Apple spent a lot of time talking about the speed and performance of the new A12X Bionic chip when it introduced the 2018 iPad Pro models earlier this week. That’s par for the course for any iOS device launch. Each new iPhone or iPad generation features new silicon made by Apple, and the iPad Pros come with an even better version of the A12 Bionic that powers the iPhone XS, iPhone XR, and iPhone XS Max. It turns out that, indeed, the A12X chip has no real rivals, as it’s capable of delivering performance unseen on Android tablets, and most Windows 10 machines.
The A12X Bionic is a 7nm chip like the A12, but it’s even bigger than its iPhone counterpart, featuring 10 billion transistors. Because the iPad offers even more space than the iPhone, the A12X chip is bigger, hence the “X” in the name. It’s an 8-core CPU featuring four performance and four high-efficiency cores, Apple explained on stage. Single-core performance is up 35%, while multi-core speed has gone up by 90%. The chip also packs a 7-core GPU that delivers twice the performance of the previous iPad.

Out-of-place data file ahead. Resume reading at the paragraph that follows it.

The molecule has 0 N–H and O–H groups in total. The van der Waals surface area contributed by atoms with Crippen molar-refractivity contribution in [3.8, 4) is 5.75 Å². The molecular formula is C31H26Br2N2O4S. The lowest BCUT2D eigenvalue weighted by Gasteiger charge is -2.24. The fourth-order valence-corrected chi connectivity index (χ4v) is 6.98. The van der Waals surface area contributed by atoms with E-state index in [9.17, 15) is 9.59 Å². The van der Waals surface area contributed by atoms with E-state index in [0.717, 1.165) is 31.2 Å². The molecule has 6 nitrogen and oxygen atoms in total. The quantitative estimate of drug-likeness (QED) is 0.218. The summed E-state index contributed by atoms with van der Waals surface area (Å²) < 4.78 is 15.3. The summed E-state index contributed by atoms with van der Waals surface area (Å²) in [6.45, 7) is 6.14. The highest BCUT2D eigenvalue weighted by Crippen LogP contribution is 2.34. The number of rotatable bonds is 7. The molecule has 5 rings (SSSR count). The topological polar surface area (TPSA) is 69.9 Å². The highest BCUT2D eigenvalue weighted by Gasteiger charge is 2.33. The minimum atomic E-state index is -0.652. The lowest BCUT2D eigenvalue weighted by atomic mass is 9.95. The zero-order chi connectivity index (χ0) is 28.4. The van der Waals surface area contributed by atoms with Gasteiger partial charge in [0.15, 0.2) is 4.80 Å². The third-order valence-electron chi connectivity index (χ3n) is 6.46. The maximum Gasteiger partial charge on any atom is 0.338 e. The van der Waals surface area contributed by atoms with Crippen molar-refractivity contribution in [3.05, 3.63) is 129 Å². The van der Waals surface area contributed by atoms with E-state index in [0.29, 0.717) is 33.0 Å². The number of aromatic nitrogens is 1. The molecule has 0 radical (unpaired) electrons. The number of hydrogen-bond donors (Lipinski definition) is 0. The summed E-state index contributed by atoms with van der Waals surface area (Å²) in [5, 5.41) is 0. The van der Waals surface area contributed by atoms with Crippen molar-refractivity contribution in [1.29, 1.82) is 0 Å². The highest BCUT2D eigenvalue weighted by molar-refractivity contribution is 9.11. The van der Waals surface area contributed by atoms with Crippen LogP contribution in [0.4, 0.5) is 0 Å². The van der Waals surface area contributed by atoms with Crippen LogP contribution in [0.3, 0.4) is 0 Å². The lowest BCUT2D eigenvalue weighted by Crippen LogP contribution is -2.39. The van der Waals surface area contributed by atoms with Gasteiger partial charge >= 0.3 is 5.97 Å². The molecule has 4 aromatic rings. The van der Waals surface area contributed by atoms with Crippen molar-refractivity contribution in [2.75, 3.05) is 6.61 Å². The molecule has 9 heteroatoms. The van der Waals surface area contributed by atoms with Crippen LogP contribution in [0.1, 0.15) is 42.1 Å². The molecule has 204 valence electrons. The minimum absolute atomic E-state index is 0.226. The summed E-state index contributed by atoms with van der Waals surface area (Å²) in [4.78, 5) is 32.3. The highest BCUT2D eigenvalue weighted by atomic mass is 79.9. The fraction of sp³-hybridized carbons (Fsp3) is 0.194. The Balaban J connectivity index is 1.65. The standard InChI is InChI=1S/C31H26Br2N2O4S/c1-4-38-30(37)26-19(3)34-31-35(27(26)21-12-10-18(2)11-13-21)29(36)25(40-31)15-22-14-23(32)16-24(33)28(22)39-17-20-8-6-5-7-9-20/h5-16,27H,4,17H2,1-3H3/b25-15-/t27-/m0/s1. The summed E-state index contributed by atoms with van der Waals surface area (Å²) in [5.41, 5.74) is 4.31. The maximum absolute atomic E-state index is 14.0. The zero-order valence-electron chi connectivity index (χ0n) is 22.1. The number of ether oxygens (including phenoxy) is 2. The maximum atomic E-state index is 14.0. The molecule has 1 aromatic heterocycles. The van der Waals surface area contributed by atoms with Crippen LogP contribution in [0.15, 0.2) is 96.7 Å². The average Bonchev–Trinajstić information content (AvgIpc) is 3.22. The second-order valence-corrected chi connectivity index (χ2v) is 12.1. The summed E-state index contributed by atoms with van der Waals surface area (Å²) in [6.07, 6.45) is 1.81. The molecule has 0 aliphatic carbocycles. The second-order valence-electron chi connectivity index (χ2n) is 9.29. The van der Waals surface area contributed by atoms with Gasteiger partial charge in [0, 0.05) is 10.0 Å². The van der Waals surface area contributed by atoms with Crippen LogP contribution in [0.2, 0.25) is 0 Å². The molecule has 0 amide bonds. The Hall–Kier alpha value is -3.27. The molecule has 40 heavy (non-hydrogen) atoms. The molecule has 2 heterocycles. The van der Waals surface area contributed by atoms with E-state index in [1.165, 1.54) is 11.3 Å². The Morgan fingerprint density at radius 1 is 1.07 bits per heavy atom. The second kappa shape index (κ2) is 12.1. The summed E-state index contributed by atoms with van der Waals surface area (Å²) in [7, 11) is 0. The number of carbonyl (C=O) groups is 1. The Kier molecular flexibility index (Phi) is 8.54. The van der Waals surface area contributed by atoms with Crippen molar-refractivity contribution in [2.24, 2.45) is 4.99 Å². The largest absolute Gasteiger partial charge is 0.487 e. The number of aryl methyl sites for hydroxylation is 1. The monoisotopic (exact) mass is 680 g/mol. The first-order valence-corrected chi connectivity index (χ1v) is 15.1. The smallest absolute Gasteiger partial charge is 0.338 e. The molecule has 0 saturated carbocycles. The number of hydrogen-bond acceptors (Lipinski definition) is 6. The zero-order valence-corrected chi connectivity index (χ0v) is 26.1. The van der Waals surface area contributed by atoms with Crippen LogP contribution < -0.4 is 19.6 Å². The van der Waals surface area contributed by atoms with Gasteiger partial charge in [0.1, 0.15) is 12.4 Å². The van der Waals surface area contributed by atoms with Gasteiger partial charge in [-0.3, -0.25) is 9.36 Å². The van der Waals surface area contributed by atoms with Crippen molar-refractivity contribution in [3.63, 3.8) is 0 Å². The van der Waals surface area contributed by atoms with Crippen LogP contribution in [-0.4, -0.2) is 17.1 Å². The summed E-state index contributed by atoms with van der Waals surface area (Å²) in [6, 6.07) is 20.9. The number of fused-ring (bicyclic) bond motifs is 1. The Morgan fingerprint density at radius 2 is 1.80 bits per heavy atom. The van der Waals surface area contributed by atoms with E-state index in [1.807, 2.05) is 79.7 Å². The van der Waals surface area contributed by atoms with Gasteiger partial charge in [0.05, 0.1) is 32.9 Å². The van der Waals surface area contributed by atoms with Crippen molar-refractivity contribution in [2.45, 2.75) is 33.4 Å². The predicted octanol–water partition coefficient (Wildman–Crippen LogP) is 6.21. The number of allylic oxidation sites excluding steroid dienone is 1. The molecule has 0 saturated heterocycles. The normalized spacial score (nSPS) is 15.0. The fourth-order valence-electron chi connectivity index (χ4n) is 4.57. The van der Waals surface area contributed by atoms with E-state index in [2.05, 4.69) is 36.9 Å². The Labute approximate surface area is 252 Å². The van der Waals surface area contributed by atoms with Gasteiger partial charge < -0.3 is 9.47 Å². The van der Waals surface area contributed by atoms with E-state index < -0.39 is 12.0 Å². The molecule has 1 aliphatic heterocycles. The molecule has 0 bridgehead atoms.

Apple said on stage and in the iPad Pro’s promo video later that the iPad Pro is faster than 92% of all portable PCs sold in the last 12 months, which is impressive. The new iPad Pros aren’t out in stores yet, but an eagle-eyed BGR reader discovered Geekbench scores for the tablet.
We’re looking at an iPad8.8 below, featuring 6GB of RAM, which must mean this is a top of the line version, with 1TB of storage. The tablet scored 5020 in single-core and 18217 in multi-core tests.
Here are the single-core scores for all iOS devices to date, including the new iPhones:
Here are single-core scores for Macs and MacBooks:
Now the multi-core scores:
Here’s what the top Android CPUs can do right now:
And the multi-core scores:
And here’s what Microsoft’s best Surface laptops and tablets scores:
There’s no question about it; the iPad Pro packs a chip ready to deliver the kind of performance competitors can only dream of. It’s the kind of chip that may power a MacBook in the not too distant future. It’s the kind of chip that fuels Qualcomm and Intel’s worse nightmares.